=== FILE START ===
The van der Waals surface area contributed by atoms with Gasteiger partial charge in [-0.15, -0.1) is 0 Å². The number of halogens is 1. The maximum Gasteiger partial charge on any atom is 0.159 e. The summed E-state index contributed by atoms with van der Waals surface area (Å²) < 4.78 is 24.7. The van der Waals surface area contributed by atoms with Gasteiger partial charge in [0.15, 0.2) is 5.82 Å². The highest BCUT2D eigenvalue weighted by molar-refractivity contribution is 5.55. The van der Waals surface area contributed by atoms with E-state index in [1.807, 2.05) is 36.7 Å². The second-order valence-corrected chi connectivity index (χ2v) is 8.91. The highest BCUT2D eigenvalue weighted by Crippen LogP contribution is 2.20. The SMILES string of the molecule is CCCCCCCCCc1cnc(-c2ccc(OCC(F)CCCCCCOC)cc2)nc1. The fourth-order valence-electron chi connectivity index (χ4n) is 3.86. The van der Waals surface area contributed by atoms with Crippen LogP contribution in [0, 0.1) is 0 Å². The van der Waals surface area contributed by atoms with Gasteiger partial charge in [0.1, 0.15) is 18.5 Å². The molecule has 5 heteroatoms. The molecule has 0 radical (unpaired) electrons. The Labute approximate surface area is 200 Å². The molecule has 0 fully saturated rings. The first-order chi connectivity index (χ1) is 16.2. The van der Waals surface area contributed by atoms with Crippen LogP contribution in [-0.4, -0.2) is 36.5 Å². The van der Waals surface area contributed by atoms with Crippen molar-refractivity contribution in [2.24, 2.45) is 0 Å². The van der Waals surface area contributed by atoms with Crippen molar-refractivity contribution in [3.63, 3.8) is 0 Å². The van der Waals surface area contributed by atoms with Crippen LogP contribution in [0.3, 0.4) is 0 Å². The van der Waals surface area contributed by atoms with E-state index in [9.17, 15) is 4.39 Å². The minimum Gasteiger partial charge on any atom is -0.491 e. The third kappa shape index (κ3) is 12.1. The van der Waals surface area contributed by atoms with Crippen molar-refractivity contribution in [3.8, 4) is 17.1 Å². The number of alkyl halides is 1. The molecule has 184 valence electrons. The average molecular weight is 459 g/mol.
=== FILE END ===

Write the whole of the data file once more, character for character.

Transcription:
The van der Waals surface area contributed by atoms with Gasteiger partial charge in [-0.15, -0.1) is 0 Å². The number of halogens is 1. The maximum Gasteiger partial charge on any atom is 0.159 e. The summed E-state index contributed by atoms with van der Waals surface area (Å²) < 4.78 is 24.7. The van der Waals surface area contributed by atoms with Gasteiger partial charge in [0.15, 0.2) is 5.82 Å². The highest BCUT2D eigenvalue weighted by molar-refractivity contribution is 5.55. The van der Waals surface area contributed by atoms with E-state index in [1.807, 2.05) is 36.7 Å². The second-order valence-corrected chi connectivity index (χ2v) is 8.91. The highest BCUT2D eigenvalue weighted by Crippen LogP contribution is 2.20. The SMILES string of the molecule is CCCCCCCCCc1cnc(-c2ccc(OCC(F)CCCCCCOC)cc2)nc1. The fourth-order valence-electron chi connectivity index (χ4n) is 3.86. The van der Waals surface area contributed by atoms with Crippen LogP contribution in [0, 0.1) is 0 Å². The van der Waals surface area contributed by atoms with Gasteiger partial charge in [0.1, 0.15) is 18.5 Å². The molecule has 5 heteroatoms. The molecule has 0 radical (unpaired) electrons. The Labute approximate surface area is 200 Å². The molecule has 0 fully saturated rings. The first-order chi connectivity index (χ1) is 16.2. The van der Waals surface area contributed by atoms with Crippen LogP contribution in [-0.4, -0.2) is 36.5 Å². The van der Waals surface area contributed by atoms with Crippen molar-refractivity contribution in [2.24, 2.45) is 0 Å². The van der Waals surface area contributed by atoms with Crippen molar-refractivity contribution in [3.63, 3.8) is 0 Å². The van der Waals surface area contributed by atoms with Crippen LogP contribution in [0.3, 0.4) is 0 Å². The van der Waals surface area contributed by atoms with E-state index in [9.17, 15) is 4.39 Å². The minimum Gasteiger partial charge on any atom is -0.491 e. The third kappa shape index (κ3) is 12.1. The van der Waals surface area contributed by atoms with Crippen molar-refractivity contribution in [3.8, 4) is 17.1 Å². The number of alkyl halides is 1. The molecule has 184 valence electrons. The average molecular weight is 459 g/mol.